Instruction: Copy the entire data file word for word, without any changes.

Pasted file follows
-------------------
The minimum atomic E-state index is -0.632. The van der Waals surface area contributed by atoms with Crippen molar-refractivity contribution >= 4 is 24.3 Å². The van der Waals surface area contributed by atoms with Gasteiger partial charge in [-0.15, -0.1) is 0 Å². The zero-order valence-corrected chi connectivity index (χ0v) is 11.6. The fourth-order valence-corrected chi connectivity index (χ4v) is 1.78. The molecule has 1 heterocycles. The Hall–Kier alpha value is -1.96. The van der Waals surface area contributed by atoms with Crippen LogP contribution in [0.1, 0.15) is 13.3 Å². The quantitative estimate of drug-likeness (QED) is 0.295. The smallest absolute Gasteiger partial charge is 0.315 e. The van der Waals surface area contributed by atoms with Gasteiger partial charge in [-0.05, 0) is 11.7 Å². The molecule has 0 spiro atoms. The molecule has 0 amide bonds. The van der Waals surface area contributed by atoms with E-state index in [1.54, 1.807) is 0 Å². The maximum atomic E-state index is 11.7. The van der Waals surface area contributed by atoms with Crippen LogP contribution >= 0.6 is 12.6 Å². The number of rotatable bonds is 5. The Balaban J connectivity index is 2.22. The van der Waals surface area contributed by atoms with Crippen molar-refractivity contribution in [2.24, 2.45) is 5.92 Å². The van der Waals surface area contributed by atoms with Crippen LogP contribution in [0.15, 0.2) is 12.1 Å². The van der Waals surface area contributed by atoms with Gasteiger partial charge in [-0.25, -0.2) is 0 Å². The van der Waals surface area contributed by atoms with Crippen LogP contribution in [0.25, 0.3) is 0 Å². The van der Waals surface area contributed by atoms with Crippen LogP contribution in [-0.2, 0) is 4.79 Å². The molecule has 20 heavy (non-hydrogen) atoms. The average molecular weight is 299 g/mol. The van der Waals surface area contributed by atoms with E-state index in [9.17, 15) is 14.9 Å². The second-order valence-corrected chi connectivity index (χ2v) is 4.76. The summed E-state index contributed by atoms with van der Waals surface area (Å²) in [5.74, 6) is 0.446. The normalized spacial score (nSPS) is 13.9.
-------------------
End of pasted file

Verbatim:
The minimum atomic E-state index is -0.632. The van der Waals surface area contributed by atoms with Crippen molar-refractivity contribution >= 4 is 24.3 Å². The van der Waals surface area contributed by atoms with Gasteiger partial charge in [-0.15, -0.1) is 0 Å². The zero-order valence-corrected chi connectivity index (χ0v) is 11.6. The fourth-order valence-corrected chi connectivity index (χ4v) is 1.78. The molecule has 1 heterocycles. The Hall–Kier alpha value is -1.96. The van der Waals surface area contributed by atoms with Crippen LogP contribution in [0.1, 0.15) is 13.3 Å². The quantitative estimate of drug-likeness (QED) is 0.295. The smallest absolute Gasteiger partial charge is 0.315 e. The van der Waals surface area contributed by atoms with Gasteiger partial charge in [-0.05, 0) is 11.7 Å². The molecule has 0 spiro atoms. The molecule has 0 amide bonds. The van der Waals surface area contributed by atoms with E-state index in [1.54, 1.807) is 0 Å². The maximum atomic E-state index is 11.7. The van der Waals surface area contributed by atoms with Crippen LogP contribution >= 0.6 is 12.6 Å². The number of rotatable bonds is 5. The Balaban J connectivity index is 2.22. The van der Waals surface area contributed by atoms with Crippen molar-refractivity contribution in [2.24, 2.45) is 5.92 Å². The van der Waals surface area contributed by atoms with Crippen LogP contribution in [0.15, 0.2) is 12.1 Å². The van der Waals surface area contributed by atoms with Gasteiger partial charge in [-0.25, -0.2) is 0 Å². The van der Waals surface area contributed by atoms with Crippen LogP contribution in [0.25, 0.3) is 0 Å². The van der Waals surface area contributed by atoms with Crippen LogP contribution in [-0.2, 0) is 4.79 Å². The molecule has 20 heavy (non-hydrogen) atoms. The average molecular weight is 299 g/mol. The van der Waals surface area contributed by atoms with E-state index in [9.17, 15) is 14.9 Å². The second-order valence-corrected chi connectivity index (χ2v) is 4.76. The summed E-state index contributed by atoms with van der Waals surface area (Å²) in [5.74, 6) is 0.446. The normalized spacial score (nSPS) is 13.9.